Image copyright Africa Check
Two women have told the Human Rights Commission of Ethiopia that they were arrested for being gay.
“They interrogated us saying homosexuality is a disease,” one victim says. “It’s one of the first things they asked us.”
The other victim says, “One of the things I remember them asking was if they were looking at my body while I was naked or touching my face.”
Ethiopia is known for the heavy-handed and often brutal way police arrest and detain suspected LGBTI people.
What Human Rights Watch found
Ethiopia does have a history of arrests and persecution of LGBTI people.
In 2013, Human Rights Watch (HRW) documented nearly 200 “violations of human rights and fundamental freedoms” against LGBTI people in the country. Many were detained, subject to torture, forced to flee the country or both.
“Anyone accused of homosexuality – whether a man, woman, or transgender individual – is often publicly humiliated by being denounced as a ‘deviant’; beatings and in some cases forced anal examinations of anal fluids are often used to determine sexual orientation and most frequently are performed by a traditional doctor with high-powered instruments including a machete or a power drill,” HRW says.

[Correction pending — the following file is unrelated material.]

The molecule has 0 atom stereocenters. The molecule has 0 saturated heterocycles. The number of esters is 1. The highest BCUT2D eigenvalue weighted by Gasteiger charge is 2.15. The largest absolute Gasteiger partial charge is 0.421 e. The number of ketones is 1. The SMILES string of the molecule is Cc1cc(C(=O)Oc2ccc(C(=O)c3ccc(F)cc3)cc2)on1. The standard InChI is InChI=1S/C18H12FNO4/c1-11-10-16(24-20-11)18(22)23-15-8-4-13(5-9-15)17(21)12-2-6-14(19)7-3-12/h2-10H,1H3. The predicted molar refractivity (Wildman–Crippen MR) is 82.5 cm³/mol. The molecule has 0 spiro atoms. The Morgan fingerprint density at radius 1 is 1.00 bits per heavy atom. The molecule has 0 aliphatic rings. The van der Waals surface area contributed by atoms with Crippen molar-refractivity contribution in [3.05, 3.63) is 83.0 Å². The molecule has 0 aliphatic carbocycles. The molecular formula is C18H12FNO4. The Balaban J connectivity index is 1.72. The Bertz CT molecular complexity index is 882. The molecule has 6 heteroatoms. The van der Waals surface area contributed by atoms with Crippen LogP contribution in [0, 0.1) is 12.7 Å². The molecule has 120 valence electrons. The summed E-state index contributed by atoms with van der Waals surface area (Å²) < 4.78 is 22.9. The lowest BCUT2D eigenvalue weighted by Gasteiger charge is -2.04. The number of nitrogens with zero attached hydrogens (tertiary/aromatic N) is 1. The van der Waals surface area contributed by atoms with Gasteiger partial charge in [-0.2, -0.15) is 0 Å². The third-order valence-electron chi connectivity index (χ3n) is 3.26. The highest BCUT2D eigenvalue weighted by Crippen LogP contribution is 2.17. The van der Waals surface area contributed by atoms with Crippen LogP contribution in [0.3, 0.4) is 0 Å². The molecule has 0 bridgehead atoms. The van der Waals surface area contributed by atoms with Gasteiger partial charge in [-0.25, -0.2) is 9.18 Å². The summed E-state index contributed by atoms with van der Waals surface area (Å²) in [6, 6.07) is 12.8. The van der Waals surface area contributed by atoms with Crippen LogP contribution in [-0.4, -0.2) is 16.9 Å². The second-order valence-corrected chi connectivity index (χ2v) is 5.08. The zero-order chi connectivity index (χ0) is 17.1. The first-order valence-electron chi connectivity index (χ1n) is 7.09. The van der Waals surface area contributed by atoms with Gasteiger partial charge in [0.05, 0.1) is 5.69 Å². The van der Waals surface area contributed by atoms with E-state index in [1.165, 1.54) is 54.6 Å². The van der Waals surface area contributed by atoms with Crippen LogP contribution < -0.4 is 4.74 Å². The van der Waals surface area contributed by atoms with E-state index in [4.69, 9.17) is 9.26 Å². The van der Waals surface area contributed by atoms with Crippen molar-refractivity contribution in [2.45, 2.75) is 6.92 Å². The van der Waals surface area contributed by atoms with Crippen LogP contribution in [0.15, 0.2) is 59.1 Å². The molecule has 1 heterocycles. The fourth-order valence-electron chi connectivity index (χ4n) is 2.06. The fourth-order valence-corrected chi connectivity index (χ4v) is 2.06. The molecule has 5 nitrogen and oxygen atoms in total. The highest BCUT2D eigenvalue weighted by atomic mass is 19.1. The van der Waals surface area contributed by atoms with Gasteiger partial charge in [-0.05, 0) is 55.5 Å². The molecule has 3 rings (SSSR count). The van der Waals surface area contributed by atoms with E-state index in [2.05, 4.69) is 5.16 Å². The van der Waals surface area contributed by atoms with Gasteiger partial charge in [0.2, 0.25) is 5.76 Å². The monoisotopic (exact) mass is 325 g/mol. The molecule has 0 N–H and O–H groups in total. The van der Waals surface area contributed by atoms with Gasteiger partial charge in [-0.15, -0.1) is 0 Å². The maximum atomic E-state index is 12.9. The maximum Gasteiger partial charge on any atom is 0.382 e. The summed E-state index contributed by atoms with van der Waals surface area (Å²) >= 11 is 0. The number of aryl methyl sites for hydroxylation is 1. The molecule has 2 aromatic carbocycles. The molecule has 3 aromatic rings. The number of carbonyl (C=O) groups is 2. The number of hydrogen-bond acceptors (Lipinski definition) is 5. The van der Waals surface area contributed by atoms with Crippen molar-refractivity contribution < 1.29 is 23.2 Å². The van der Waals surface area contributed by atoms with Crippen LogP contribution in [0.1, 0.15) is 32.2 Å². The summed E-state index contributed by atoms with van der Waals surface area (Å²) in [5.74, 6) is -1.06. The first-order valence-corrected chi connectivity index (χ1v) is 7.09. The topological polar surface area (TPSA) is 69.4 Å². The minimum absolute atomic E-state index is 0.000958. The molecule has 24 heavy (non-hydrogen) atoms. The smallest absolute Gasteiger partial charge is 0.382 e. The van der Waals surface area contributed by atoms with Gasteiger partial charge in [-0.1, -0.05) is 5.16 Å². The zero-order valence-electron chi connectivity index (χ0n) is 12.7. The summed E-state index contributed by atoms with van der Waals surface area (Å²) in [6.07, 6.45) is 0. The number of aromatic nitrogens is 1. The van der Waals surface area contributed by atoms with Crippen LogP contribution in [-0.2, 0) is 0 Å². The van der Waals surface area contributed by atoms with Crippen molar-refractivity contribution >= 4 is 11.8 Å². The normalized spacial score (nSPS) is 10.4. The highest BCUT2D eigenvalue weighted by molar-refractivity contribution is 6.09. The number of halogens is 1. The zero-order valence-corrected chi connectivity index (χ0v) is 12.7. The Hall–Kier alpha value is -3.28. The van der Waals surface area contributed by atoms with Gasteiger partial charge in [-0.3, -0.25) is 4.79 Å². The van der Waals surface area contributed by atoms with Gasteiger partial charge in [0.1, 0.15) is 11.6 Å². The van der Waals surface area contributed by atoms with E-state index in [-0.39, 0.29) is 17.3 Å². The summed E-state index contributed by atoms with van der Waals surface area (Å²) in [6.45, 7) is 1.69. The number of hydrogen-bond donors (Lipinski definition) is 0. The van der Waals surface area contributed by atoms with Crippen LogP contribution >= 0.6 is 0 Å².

Earlier this year, the United Nations Special Rapporteur on rights to freedom of peaceful assembly and of association, Maina Kiai, told MPs in Ethiopia that there were “many LGBTI people… detained on an arbitrary basis, sometimes with torture and sometimes as part of the penal code”.
The Government has asked all international organisations not to talk about sexual orientation or gender identity in Ethiopia.
“There is something that must really concern all human rights defenders,” UN Special Rapporteur on human rights defenders, David Kaye, said in a statement this month.
He called on the Ethiopian government to “speak to the phenomenon of discrimination and violence against the LGBTI community in the most candid way”.
Judicial sources also told HRW they had seen evidence of police investigating deaths of men who had been accused of being gay or were sexually active with men.
“It can be clearly seen that every single death that is reported in the news is actually attributable to members of the LGBTI community,” one official said.
What HRW finds
Ethiopia’s government says the 2016 Human Rights Act provides protection for LGBTI people.
In June last year, the Federal Criminal Court handed down the first conviction for homosexuality in the country since it criminalised the offence in 2001.
Simegnew Bekele, 25, who was being tried in a civilian court, was fined 5,000 birr (£327) after he was found guilty of “waging war against God and using obscene language” while posting on Facebook.
It is claimed he failed to stop the activities of others, because of his “immoral sexual behaviour”, according to the indictment filed in court.